30 Days of Love: 22/30
On Sunday, February 3, I attended the First Parish in Cambridge, in Cambridge, MA, to hear Intern Minister Kenny Wiley preach a sermon titled "Two Black Kids: A Unitarian Universalist Story." I went primarily because I know both of the "Black Kids" in the sermon. I knew Raziq Brown from my time in Dallas, Texas, and he was a prominent UU young adult in nearby Ft. Worth. I was a recent convert to Unitarian Universalism, while Raziq had been a longtime UU, and was full of perspective and wisdom at any event we attended together. I know Kenny from attending The Sanctuary-Boston, a young adult oriented worship service which Kenny helps to organize.
I was completely blown away by the sermon (Link goes to audio of the sermon). Kenny is funny, profound, intelligent, spiritual, and displays an impressive oratorical rhythm. The only assumption he makes of his audience is that they are holy people, and that they want to listen to his story. His story is one of navigating multiple identities- as both Black and Unitarian Universalist, and the pain, joy, and self-loathing that came from them. He hopes that the telling of his story-- our Unitarian Universalist stories which are so unique to us.Whether we have different gender identities, recovering from grief, or that things are just going ok but we want something deeper, our stories are important, and we should be proud to tell them.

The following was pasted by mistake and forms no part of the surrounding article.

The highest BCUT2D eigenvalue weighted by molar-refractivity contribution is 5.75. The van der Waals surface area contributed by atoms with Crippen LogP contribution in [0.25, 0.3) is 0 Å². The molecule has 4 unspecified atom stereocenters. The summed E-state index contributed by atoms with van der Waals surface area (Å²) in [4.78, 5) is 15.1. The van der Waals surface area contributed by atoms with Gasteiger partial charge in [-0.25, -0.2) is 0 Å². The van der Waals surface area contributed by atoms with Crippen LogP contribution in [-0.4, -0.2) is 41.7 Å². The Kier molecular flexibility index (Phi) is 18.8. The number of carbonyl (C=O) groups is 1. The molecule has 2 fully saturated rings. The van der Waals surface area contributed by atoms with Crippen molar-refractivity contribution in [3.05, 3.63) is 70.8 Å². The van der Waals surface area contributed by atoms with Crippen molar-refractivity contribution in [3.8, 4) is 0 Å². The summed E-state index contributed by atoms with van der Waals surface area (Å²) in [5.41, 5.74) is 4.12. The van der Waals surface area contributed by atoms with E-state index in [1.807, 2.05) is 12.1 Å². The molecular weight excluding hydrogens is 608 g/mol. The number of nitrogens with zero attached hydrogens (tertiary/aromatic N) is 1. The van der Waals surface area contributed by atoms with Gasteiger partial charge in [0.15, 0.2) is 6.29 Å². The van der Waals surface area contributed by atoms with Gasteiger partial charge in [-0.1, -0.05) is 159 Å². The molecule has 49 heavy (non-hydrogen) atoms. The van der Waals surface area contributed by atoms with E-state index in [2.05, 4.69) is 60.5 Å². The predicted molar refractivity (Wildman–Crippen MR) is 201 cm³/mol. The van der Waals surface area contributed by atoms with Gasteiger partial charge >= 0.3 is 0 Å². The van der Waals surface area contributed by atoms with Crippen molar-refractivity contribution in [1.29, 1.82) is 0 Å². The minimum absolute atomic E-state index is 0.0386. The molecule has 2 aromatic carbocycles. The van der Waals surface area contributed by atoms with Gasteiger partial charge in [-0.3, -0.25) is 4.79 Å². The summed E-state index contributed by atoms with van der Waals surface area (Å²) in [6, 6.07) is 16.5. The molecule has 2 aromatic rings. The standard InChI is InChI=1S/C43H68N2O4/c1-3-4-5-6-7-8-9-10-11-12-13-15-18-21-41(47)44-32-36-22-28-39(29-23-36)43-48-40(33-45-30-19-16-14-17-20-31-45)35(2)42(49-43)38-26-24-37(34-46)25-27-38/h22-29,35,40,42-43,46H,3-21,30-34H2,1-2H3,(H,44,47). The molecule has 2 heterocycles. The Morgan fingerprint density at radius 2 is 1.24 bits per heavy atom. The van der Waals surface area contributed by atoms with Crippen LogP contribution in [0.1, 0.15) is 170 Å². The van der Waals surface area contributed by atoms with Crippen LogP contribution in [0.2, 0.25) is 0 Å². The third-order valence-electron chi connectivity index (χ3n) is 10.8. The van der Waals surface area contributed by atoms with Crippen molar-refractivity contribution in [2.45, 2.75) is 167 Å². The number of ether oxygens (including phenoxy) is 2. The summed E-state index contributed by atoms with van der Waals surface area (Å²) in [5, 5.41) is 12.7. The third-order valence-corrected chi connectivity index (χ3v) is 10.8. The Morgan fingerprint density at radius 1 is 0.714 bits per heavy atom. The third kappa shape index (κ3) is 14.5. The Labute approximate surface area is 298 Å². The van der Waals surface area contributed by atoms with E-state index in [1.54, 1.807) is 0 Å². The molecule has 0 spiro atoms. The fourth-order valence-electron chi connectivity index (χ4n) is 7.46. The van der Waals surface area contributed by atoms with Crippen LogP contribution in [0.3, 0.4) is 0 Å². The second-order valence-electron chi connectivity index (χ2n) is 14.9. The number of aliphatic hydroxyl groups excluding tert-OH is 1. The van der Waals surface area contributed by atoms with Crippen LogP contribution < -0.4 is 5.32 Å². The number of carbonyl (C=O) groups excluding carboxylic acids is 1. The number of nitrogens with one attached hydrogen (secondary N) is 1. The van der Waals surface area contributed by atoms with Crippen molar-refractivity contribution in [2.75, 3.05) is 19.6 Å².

His story, however, has another wrinkle in it. You may have also heard of Kenny because of this editorial that was run in the Boston Globe last summer. He talked about the part of the story that didn't make the news- the support that he received from his Unitarian Universalist friends that inspired him to write the article. With emotion in his voice, he talked about how his religious community helped saved him in a dark moment. He then ends with a call to action- that we have a "little energy" to support each other in our quests and stories of justice. I hope that you take twenty five minutes of your day to listen to this sermon- I promise that you'll enjoy it.